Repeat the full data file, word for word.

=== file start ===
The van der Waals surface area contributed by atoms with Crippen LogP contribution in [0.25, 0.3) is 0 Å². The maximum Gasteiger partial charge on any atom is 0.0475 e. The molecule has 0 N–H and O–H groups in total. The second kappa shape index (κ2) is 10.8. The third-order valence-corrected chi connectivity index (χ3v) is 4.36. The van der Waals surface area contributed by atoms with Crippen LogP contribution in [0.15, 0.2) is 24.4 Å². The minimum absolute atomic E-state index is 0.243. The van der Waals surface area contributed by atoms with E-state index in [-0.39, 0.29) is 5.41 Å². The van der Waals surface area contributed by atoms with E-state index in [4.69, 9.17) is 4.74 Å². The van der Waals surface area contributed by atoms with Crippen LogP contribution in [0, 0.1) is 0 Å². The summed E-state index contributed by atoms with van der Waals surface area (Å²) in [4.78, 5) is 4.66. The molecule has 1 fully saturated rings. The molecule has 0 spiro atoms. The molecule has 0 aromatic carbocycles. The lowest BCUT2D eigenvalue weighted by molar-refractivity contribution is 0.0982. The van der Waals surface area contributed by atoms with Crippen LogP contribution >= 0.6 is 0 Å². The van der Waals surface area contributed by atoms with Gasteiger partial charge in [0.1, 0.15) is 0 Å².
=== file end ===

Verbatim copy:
The van der Waals surface area contributed by atoms with Crippen LogP contribution in [0.25, 0.3) is 0 Å². The maximum Gasteiger partial charge on any atom is 0.0475 e. The molecule has 0 N–H and O–H groups in total. The second kappa shape index (κ2) is 10.8. The third-order valence-corrected chi connectivity index (χ3v) is 4.36. The van der Waals surface area contributed by atoms with Crippen LogP contribution in [0.15, 0.2) is 24.4 Å². The minimum absolute atomic E-state index is 0.243. The van der Waals surface area contributed by atoms with E-state index in [-0.39, 0.29) is 5.41 Å². The van der Waals surface area contributed by atoms with E-state index in [4.69, 9.17) is 4.74 Å². The van der Waals surface area contributed by atoms with Crippen LogP contribution in [0, 0.1) is 0 Å². The summed E-state index contributed by atoms with van der Waals surface area (Å²) in [4.78, 5) is 4.66. The molecule has 1 fully saturated rings. The molecule has 0 spiro atoms. The molecule has 0 aromatic carbocycles. The lowest BCUT2D eigenvalue weighted by molar-refractivity contribution is 0.0982. The van der Waals surface area contributed by atoms with Crippen LogP contribution >= 0.6 is 0 Å². The van der Waals surface area contributed by atoms with Gasteiger partial charge in [0.1, 0.15) is 0 Å².